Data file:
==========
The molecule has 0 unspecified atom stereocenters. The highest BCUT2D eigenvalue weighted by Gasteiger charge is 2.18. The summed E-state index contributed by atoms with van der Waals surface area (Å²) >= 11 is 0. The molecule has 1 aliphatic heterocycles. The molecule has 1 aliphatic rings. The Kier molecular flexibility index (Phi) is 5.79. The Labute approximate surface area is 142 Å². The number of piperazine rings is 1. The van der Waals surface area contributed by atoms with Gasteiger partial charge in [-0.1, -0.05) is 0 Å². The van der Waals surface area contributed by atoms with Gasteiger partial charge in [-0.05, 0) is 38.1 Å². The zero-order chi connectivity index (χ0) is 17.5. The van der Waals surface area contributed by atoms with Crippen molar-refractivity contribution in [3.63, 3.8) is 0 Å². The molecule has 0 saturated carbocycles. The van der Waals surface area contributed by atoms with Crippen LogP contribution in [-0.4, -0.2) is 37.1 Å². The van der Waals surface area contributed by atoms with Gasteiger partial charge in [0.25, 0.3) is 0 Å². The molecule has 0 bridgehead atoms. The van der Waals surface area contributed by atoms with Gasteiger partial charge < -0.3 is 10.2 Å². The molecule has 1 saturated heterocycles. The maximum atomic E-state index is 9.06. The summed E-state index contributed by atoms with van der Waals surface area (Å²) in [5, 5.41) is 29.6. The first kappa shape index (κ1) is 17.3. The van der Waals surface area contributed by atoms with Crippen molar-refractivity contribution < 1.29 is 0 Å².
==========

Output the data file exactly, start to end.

The molecule has 0 unspecified atom stereocenters. The highest BCUT2D eigenvalue weighted by Gasteiger charge is 2.18. The summed E-state index contributed by atoms with van der Waals surface area (Å²) >= 11 is 0. The molecule has 1 aliphatic heterocycles. The molecule has 1 aliphatic rings. The Kier molecular flexibility index (Phi) is 5.79. The Labute approximate surface area is 142 Å². The number of piperazine rings is 1. The van der Waals surface area contributed by atoms with Gasteiger partial charge in [-0.1, -0.05) is 0 Å². The van der Waals surface area contributed by atoms with Gasteiger partial charge in [-0.05, 0) is 38.1 Å². The zero-order chi connectivity index (χ0) is 17.5. The van der Waals surface area contributed by atoms with Crippen molar-refractivity contribution in [3.63, 3.8) is 0 Å². The molecule has 0 saturated carbocycles. The van der Waals surface area contributed by atoms with Crippen LogP contribution in [-0.4, -0.2) is 37.1 Å². The van der Waals surface area contributed by atoms with Gasteiger partial charge in [0.25, 0.3) is 0 Å². The molecule has 0 bridgehead atoms. The van der Waals surface area contributed by atoms with Gasteiger partial charge < -0.3 is 10.2 Å². The molecule has 1 saturated heterocycles. The maximum atomic E-state index is 9.06. The summed E-state index contributed by atoms with van der Waals surface area (Å²) in [5, 5.41) is 29.6. The first kappa shape index (κ1) is 17.3. The van der Waals surface area contributed by atoms with Crippen molar-refractivity contribution < 1.29 is 0 Å².